Through Irwin Toy and JTI-MacDonald, the Canadian jurisprudence clearly establishes that (i) children are vulnerable and need to be protected from manipulative advertising and (ii) commercial expression that induces harmful behaviour(s) has tenuous value. It would seem apparent, then, that restricting advertising to unhealthy food products to children – the strategy the government appears to have adopted – is relatively low-hanging fruit. After all, the government could do more, as Irwin Toy involved restricting all advertising directed to children. While there may be some details to iron out – such as what age should the ban use and determining what constitutes unhealthy foods – the overall strategy seems to be in accordance with Canadian law.

Thus it was surprising to read that Health Canada may be backing away from meaningful restrictions on food advertising to children out of fear of industry lawsuits (note: this has not been confirmed or reported elsewhere).

UPDATE: Health Canada was kind enough to tweet a response after this article was posted. What is there to be afraid of, exactly? Certainly industry lawsuits were expected the moment PM Trudeau penned his mandate letter. It would be unrealistic to expect the food industry to accept any governmental oversight of advertising to children – kids are big business, after all, and restricting food advertising to children will have a discernable impact on the industry’s bottom line. The industry is not interested in any regulation.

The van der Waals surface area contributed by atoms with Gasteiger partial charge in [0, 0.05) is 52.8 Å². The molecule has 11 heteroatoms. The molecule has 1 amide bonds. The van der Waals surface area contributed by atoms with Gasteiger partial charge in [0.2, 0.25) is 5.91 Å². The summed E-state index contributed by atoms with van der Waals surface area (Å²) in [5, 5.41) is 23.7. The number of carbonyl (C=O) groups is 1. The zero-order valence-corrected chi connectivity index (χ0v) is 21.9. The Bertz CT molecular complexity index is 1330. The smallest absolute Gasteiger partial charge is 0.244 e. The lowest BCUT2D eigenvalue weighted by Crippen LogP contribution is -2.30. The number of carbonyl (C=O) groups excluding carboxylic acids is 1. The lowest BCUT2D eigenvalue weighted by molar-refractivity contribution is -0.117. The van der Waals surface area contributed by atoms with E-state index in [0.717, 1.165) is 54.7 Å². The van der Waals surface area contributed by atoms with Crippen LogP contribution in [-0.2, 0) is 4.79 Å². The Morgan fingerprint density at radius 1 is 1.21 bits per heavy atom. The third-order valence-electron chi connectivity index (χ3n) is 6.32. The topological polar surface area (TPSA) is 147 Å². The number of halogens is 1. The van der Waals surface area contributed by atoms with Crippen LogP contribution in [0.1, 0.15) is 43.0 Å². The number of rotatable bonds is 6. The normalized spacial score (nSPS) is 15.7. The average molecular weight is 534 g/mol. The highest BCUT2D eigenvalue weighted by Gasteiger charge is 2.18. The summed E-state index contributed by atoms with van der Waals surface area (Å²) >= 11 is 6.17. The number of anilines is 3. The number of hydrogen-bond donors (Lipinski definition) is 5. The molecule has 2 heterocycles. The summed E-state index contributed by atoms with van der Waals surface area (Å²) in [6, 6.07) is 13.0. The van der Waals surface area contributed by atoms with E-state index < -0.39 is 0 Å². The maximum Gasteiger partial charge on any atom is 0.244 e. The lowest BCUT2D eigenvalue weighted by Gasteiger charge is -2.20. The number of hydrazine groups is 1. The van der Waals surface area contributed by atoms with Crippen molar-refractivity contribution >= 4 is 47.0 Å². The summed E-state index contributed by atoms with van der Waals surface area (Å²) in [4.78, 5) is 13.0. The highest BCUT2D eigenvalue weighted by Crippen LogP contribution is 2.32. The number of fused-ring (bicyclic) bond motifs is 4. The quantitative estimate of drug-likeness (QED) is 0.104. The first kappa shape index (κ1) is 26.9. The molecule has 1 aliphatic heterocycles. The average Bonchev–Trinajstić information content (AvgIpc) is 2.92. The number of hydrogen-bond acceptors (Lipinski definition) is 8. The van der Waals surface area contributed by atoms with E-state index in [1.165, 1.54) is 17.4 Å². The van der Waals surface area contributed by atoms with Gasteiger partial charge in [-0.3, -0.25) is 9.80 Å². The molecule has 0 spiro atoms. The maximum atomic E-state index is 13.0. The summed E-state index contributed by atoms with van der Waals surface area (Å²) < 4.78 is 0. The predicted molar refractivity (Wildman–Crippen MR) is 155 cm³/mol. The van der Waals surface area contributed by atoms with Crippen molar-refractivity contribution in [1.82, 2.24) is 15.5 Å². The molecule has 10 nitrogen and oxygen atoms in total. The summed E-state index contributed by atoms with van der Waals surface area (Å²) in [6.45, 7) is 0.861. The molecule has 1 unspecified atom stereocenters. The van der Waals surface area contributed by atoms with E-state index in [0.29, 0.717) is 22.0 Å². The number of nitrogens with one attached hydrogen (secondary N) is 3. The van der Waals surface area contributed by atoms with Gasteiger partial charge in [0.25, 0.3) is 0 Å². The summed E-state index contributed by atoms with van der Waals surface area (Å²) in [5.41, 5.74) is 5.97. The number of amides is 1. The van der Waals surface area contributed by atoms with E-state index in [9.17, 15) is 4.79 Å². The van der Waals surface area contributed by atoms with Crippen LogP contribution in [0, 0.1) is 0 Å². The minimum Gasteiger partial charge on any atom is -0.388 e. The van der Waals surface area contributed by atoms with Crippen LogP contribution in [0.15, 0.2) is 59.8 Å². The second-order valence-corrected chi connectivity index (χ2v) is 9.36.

To avoid regulatory interference, the industry has created its own self-regulatory framework that it frequently touts. It includes the Broadcast Code for Advertising to Children and the Canadian Children’s Food & Beverage Advertising Initiative (this is in addition to individual corporate promises). Such frameworks are often considered to be largely ineffective, lacking transparency and accountability. Recent research suggests that advertising of unhealthy foods to children has increased in recent years. Self-regulation, simply put, isn’t working.

If the industry does initiate a lawsuit, we can be sure that it will cloak its claim in Charter language, but this should not be mistaken as interest in protecting Canadian’s freedom of expression. Rather, it seeks an unbridled free market, one that allows it to continue to target vulnerable children in order to increase profits.

When PM Trudeau announced Canada would impose restrictions on the marketing of unhealthy foods and beverages to children, the world noticed. Canada now has the opportunity to become a global leader when it comes to restricting marketing to kids. It would be a shame if the fear of industry push-back impeded current efforts, especially when the courts have already made it abundantly clear that children are more important than commercial expression.

Have your say: Health Canada is currently seeking feedback on its approach to restricting marketing unhealthy food and beverages to children, and you can do so by visiting here.

Jacob Shelley is an Assistant Professor with the Faculty of Law and the School of Health Studies in the Faculty of Health Sciences at Western University. His primary area of research is the role of law in promoting public health and preventing chronic disease, with a focus on diet-related chronic diseases. Follow him on Twitter here.